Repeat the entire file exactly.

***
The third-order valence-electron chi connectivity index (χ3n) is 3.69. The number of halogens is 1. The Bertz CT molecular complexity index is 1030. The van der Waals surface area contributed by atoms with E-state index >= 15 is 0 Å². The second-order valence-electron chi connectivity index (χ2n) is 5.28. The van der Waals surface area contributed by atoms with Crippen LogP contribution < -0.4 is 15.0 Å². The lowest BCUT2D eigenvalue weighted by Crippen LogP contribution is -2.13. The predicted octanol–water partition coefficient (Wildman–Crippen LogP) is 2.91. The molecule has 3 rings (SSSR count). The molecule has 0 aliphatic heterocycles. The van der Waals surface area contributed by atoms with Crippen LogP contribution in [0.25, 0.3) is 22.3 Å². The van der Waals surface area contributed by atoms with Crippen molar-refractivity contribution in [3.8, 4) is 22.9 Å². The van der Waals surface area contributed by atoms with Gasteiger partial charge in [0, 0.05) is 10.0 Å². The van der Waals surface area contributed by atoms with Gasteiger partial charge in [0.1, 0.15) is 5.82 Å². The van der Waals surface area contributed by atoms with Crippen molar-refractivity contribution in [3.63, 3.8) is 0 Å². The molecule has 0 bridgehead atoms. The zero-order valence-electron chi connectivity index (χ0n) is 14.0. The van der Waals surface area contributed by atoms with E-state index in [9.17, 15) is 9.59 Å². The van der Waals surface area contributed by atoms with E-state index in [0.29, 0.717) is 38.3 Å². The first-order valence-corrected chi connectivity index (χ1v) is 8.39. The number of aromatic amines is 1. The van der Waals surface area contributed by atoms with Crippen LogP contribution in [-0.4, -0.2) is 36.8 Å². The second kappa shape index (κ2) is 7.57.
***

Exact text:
The third-order valence-electron chi connectivity index (χ3n) is 3.69. The number of halogens is 1. The Bertz CT molecular complexity index is 1030. The van der Waals surface area contributed by atoms with E-state index >= 15 is 0 Å². The second-order valence-electron chi connectivity index (χ2n) is 5.28. The van der Waals surface area contributed by atoms with Crippen LogP contribution < -0.4 is 15.0 Å². The lowest BCUT2D eigenvalue weighted by Crippen LogP contribution is -2.13. The predicted octanol–water partition coefficient (Wildman–Crippen LogP) is 2.91. The molecule has 3 rings (SSSR count). The molecule has 0 aliphatic heterocycles. The van der Waals surface area contributed by atoms with Crippen LogP contribution in [0.25, 0.3) is 22.3 Å². The van der Waals surface area contributed by atoms with Crippen molar-refractivity contribution in [3.8, 4) is 22.9 Å². The van der Waals surface area contributed by atoms with Gasteiger partial charge in [0, 0.05) is 10.0 Å². The van der Waals surface area contributed by atoms with Gasteiger partial charge in [0.1, 0.15) is 5.82 Å². The van der Waals surface area contributed by atoms with Crippen molar-refractivity contribution in [3.63, 3.8) is 0 Å². The molecule has 0 bridgehead atoms. The zero-order valence-electron chi connectivity index (χ0n) is 14.0. The van der Waals surface area contributed by atoms with E-state index in [9.17, 15) is 9.59 Å². The van der Waals surface area contributed by atoms with E-state index in [0.29, 0.717) is 38.3 Å². The first-order valence-corrected chi connectivity index (χ1v) is 8.39. The number of aromatic amines is 1. The van der Waals surface area contributed by atoms with Crippen LogP contribution in [-0.4, -0.2) is 36.8 Å². The second kappa shape index (κ2) is 7.57.